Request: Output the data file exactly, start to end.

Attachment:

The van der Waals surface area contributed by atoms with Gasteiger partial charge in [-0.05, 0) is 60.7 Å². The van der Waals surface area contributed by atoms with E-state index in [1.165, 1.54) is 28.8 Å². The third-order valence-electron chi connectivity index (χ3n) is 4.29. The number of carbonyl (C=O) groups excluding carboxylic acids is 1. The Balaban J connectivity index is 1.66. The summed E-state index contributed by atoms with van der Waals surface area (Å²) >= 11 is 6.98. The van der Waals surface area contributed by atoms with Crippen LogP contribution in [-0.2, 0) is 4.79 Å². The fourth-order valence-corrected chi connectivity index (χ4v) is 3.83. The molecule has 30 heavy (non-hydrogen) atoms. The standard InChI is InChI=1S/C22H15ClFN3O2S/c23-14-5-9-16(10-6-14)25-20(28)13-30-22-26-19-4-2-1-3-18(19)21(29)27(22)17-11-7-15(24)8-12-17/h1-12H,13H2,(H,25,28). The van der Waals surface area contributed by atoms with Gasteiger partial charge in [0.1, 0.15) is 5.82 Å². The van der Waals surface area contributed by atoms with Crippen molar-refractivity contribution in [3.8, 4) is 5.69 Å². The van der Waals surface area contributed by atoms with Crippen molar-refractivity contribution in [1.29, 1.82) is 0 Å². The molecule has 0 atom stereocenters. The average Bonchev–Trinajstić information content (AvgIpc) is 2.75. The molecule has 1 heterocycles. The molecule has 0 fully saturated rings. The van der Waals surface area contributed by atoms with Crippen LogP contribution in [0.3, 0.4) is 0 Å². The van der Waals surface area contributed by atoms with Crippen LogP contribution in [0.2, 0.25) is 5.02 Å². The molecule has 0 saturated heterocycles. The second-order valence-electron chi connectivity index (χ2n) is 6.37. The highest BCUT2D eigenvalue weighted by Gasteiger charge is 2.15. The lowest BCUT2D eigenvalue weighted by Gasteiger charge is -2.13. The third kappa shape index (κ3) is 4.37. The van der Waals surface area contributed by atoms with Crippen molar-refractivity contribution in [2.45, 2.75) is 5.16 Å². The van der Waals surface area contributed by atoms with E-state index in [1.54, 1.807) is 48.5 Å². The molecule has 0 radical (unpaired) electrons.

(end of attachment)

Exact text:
The van der Waals surface area contributed by atoms with Gasteiger partial charge in [-0.05, 0) is 60.7 Å². The van der Waals surface area contributed by atoms with E-state index in [1.165, 1.54) is 28.8 Å². The third-order valence-electron chi connectivity index (χ3n) is 4.29. The number of carbonyl (C=O) groups excluding carboxylic acids is 1. The Balaban J connectivity index is 1.66. The summed E-state index contributed by atoms with van der Waals surface area (Å²) >= 11 is 6.98. The van der Waals surface area contributed by atoms with Crippen LogP contribution in [-0.2, 0) is 4.79 Å². The fourth-order valence-corrected chi connectivity index (χ4v) is 3.83. The molecule has 30 heavy (non-hydrogen) atoms. The standard InChI is InChI=1S/C22H15ClFN3O2S/c23-14-5-9-16(10-6-14)25-20(28)13-30-22-26-19-4-2-1-3-18(19)21(29)27(22)17-11-7-15(24)8-12-17/h1-12H,13H2,(H,25,28). The van der Waals surface area contributed by atoms with Gasteiger partial charge in [0.1, 0.15) is 5.82 Å². The van der Waals surface area contributed by atoms with Crippen molar-refractivity contribution in [3.8, 4) is 5.69 Å². The van der Waals surface area contributed by atoms with Crippen molar-refractivity contribution in [1.29, 1.82) is 0 Å². The molecule has 0 atom stereocenters. The average Bonchev–Trinajstić information content (AvgIpc) is 2.75. The molecule has 1 heterocycles. The molecule has 0 fully saturated rings. The van der Waals surface area contributed by atoms with Crippen LogP contribution in [0.3, 0.4) is 0 Å². The van der Waals surface area contributed by atoms with Crippen LogP contribution in [0.2, 0.25) is 5.02 Å². The molecule has 0 saturated heterocycles. The second-order valence-electron chi connectivity index (χ2n) is 6.37. The highest BCUT2D eigenvalue weighted by Gasteiger charge is 2.15. The lowest BCUT2D eigenvalue weighted by Gasteiger charge is -2.13. The third kappa shape index (κ3) is 4.37. The van der Waals surface area contributed by atoms with Crippen molar-refractivity contribution in [2.45, 2.75) is 5.16 Å². The van der Waals surface area contributed by atoms with E-state index in [1.54, 1.807) is 48.5 Å². The molecule has 0 radical (unpaired) electrons.